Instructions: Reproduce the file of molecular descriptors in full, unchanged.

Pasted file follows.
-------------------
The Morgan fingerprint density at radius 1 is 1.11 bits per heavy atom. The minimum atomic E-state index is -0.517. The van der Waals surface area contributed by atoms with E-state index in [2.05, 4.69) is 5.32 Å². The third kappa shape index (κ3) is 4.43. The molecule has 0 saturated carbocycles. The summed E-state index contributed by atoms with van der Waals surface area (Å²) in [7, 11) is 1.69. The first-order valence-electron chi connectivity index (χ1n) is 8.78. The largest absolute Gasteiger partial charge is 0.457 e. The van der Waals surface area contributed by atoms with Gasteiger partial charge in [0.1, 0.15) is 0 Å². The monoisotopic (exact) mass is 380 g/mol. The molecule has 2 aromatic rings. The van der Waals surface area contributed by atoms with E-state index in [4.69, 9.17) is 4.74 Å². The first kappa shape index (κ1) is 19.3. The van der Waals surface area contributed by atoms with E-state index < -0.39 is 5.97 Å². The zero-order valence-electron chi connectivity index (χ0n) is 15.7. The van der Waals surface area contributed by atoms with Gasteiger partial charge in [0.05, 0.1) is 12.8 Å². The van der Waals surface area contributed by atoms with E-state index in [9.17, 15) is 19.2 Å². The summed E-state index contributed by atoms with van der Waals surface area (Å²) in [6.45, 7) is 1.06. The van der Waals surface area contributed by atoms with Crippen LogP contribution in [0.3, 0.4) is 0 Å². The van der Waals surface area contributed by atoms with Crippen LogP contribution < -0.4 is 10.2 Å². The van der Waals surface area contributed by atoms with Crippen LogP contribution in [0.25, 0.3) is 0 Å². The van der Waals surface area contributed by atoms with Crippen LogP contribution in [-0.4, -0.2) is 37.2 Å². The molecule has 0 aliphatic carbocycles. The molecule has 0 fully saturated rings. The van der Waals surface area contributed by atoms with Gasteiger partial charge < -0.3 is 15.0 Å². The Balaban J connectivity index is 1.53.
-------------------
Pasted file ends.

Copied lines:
The Morgan fingerprint density at radius 1 is 1.11 bits per heavy atom. The minimum atomic E-state index is -0.517. The van der Waals surface area contributed by atoms with E-state index in [2.05, 4.69) is 5.32 Å². The third kappa shape index (κ3) is 4.43. The molecule has 0 saturated carbocycles. The summed E-state index contributed by atoms with van der Waals surface area (Å²) in [7, 11) is 1.69. The first-order valence-electron chi connectivity index (χ1n) is 8.78. The largest absolute Gasteiger partial charge is 0.457 e. The van der Waals surface area contributed by atoms with Gasteiger partial charge in [0.1, 0.15) is 0 Å². The monoisotopic (exact) mass is 380 g/mol. The molecule has 2 aromatic rings. The van der Waals surface area contributed by atoms with E-state index in [4.69, 9.17) is 4.74 Å². The first kappa shape index (κ1) is 19.3. The van der Waals surface area contributed by atoms with E-state index < -0.39 is 5.97 Å². The zero-order valence-electron chi connectivity index (χ0n) is 15.7. The van der Waals surface area contributed by atoms with Gasteiger partial charge in [0.05, 0.1) is 12.8 Å². The van der Waals surface area contributed by atoms with E-state index in [9.17, 15) is 19.2 Å². The summed E-state index contributed by atoms with van der Waals surface area (Å²) in [6.45, 7) is 1.06. The van der Waals surface area contributed by atoms with Crippen LogP contribution in [0.3, 0.4) is 0 Å². The van der Waals surface area contributed by atoms with Crippen LogP contribution < -0.4 is 10.2 Å². The van der Waals surface area contributed by atoms with Crippen LogP contribution in [0.25, 0.3) is 0 Å². The van der Waals surface area contributed by atoms with Crippen LogP contribution in [-0.4, -0.2) is 37.2 Å². The molecule has 0 aliphatic carbocycles. The molecule has 0 fully saturated rings. The van der Waals surface area contributed by atoms with Gasteiger partial charge < -0.3 is 15.0 Å². The Balaban J connectivity index is 1.53.